If students like Carla not only had the resources to overcome imposing barriers related to cost, transportation, and knowledge—but also the networks of adults to help them access an array of enriching opportunities that resonate with their interests—more youth could realize their full potential.
Organizations across the country have begun to recognize the need to provide strong support networks and relationships for young people and their families as they seek access the out-of-school experiences that supplement their learning and their social and emotional growth. At ReSchool Colorado (where Amy serves as executive director), trained advocates, for example, provide families with the tools, resources, and agency to choose learning opportunities at, and outside of, school that align with their learning goals and aspirations.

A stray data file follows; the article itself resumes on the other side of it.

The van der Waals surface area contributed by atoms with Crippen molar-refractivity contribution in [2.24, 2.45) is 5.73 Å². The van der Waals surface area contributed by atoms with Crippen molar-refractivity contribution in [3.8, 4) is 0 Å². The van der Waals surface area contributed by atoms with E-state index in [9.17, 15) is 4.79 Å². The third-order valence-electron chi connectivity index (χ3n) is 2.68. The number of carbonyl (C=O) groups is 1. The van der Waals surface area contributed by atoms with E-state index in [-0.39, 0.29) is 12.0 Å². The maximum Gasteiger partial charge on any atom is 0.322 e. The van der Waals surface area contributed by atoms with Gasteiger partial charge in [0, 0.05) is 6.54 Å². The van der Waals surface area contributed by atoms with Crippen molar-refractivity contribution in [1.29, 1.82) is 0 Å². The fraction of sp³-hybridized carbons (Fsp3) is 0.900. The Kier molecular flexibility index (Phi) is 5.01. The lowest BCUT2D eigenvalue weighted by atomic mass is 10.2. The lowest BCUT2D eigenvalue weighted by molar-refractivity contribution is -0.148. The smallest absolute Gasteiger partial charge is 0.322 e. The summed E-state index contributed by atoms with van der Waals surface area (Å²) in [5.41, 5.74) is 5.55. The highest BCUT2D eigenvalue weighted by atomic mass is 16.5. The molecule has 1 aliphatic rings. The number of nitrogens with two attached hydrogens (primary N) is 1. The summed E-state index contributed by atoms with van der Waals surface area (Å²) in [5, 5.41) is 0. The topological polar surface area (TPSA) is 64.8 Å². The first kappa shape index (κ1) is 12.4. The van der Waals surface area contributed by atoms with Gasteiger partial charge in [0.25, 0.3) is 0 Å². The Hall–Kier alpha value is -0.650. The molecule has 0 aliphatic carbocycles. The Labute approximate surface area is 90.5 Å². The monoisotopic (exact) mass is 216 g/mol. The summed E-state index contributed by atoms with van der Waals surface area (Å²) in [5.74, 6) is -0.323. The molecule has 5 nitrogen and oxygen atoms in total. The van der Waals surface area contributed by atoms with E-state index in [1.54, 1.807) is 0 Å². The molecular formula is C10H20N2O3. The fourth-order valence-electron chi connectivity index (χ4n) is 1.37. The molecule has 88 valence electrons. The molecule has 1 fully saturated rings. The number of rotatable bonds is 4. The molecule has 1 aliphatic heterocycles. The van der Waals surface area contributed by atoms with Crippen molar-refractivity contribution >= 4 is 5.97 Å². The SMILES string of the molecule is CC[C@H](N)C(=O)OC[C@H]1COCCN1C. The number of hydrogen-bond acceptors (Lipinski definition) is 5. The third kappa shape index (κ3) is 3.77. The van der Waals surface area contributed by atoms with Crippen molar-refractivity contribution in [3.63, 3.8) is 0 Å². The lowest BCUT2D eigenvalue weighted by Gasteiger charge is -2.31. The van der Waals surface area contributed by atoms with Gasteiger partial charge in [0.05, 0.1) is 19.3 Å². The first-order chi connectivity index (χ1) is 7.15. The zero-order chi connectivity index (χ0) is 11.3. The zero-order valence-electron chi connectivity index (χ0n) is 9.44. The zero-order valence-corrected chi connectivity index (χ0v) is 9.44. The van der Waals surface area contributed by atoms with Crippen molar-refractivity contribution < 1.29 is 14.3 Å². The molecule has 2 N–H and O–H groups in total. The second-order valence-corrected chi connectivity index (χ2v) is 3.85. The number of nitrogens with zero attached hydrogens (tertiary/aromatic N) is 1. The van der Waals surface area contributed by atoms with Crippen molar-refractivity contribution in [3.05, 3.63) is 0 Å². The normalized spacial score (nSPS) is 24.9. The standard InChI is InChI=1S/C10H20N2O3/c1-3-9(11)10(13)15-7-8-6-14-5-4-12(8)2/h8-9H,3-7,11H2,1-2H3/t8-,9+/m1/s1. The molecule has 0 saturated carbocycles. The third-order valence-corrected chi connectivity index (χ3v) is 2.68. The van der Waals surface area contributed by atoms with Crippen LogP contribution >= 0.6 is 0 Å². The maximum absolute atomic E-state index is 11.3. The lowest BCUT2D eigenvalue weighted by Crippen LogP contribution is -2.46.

We also see promising examples at organizations like OutSchool and Big Picture Learning that provide learners with the agency to shape their own online and in-person learning pathways. In the process, they can build relationships with industry mentors, community leaders, educators and peers within their communities and across the globe. Summertime, too, represents a critical period when students can access relationships and leverage an array of out-of-school learning opportunities that transcend the institutionalized boundaries of the school day. Tools like Blueprint4Summer, which originated in St. Louis and ReSchool brought to Denver, are also valuable because they connect families with the information they need to find free or low-cost summer learning opportunities.
Even in the face of a formidable opportunity gap, there are proven solutions. Building access to high-quality, out-of-school programs during the school year and in the summer, developing networks of dedicated advocates and long-lasting adult relationships; and leveraging the existing assets that our community partners bring to the table are just a few.
If we continue to ignore the opportunity gap that we know exists outside of the classroom, students like Carla and Jenna will remain on separate and profoundly unequal trajectories. Fortunately, there’s a better way forward.